Name Changes: Surname changes, variations, and misspellings can complicate genealogical research. It is important to check all spelling variations. Soundex, a program that indexes names by sound, is a useful first step, but you can't rely on it completely as some name variations result in different Soundex codes. The surnames could be different, but the first name may be different too. You can also find records filed under initials, middle names, and nicknames as well, so you will need to get creative with surname variations and spellings in order to cover all the possibilities. For help with surname variations read our instructional article on How to Use Soundex.

Mississippi Genealogical Organizations and Archives

Genealogical resources include not only records, but the organizations that house them, or can direct you to them. These institutions include: Archives, Libraries, Genealogical Societies, Family History Centers, Universities, Churches, and Museums.

Mississippi Archives

  • Following are links to their websites, and a summary of the records.

Mississippi Genealogical and Historical Societies

Genealogical and historical societies have access to extensive catalogues of genealogical data. They are also able to offer expert guidance for genealogical researchers. Many members are professional genealogists who are most willing to share their expertise in finding ancestors.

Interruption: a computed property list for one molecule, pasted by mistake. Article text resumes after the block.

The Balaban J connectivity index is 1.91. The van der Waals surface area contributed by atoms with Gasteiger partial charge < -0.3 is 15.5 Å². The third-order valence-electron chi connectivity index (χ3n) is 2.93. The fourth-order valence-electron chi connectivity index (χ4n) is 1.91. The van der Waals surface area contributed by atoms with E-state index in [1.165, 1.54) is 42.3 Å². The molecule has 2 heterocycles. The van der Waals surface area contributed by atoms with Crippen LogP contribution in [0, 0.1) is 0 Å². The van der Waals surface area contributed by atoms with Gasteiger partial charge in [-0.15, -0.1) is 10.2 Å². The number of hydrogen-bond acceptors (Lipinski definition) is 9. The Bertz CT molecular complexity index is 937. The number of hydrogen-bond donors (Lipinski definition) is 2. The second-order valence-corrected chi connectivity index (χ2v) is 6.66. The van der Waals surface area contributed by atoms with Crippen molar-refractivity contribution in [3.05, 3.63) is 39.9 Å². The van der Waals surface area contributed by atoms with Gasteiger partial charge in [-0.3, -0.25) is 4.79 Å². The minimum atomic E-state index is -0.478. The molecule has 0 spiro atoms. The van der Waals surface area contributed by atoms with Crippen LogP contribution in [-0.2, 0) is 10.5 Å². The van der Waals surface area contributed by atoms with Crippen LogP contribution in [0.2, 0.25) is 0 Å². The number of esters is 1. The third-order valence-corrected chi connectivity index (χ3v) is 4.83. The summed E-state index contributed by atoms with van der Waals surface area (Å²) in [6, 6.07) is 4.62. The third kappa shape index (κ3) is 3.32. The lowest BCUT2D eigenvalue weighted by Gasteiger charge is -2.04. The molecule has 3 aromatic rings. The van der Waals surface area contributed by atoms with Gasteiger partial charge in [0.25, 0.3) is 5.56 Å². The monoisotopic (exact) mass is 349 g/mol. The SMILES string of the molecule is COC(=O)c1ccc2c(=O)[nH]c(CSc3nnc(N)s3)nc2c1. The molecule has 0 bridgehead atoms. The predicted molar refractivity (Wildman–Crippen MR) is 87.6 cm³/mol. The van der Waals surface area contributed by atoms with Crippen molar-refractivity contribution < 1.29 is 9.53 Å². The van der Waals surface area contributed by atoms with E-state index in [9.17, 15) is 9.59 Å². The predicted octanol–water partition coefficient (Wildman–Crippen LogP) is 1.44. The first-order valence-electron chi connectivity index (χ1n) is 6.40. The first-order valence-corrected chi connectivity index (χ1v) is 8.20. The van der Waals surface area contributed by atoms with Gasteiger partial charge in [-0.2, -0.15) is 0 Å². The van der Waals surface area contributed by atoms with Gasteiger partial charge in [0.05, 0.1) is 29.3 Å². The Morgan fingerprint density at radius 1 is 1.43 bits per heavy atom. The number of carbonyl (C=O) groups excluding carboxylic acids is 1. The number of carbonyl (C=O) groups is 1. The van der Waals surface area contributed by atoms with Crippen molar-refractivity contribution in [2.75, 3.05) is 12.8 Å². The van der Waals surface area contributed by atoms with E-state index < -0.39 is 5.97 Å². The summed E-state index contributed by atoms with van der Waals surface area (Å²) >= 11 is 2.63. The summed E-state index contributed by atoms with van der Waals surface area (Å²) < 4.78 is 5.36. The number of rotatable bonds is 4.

Mississippi Genealogical Society – census, vital records, religious records, city directories, military records, family histories
6000 Douglas Ave.
P.O. Box 7735
Des Moines, IA 50322
Telephone: 515-276-0287

Old Fort Genealogical Society – cemetery records, township maps, old settlers list
Ft Madison Public Library
1920 Ave E
Ft Madison, IA  52627

Mississippi Family History Centers

Additional Mississippi Genealogical Resources

Mississippi Mailing Lists

Mailing lists are internet based facilities that use email to distribute a single message to all who subscribe to it. When information on a particular surname, new records, or any other important genealogy information related to the mailing list topic becomes available, the subscribers are alerted to it. Joining a mailing list is an excellent way to stay up to date on Mississippi genealogy research topics. Rootsweb have an extensive listing of Mississippi Mailing Lists on a variety of topics.

Mississippi Message Boards

A message board is another internet based facility where people can post questions about a specific genealogy topic and have it answered by other genealogists. If you have questions about a surname, record type, or research topic, you can post your question and other researchers and genealogists will help you with the answer. Be sure to check back regularly, as the answers are not emailed to you. The message boards at the Mississippi Genealogy Forum are completely free to use.

Mississippi Newspapers and Periodicals

Many genealogy periodicals and historical newspapers contain reprinted copies of family genealogies, transcripts of family Bible records, information about local records and archives, census indexes, church records, queries, land records, obituaries, court records, cemetery records, and wills.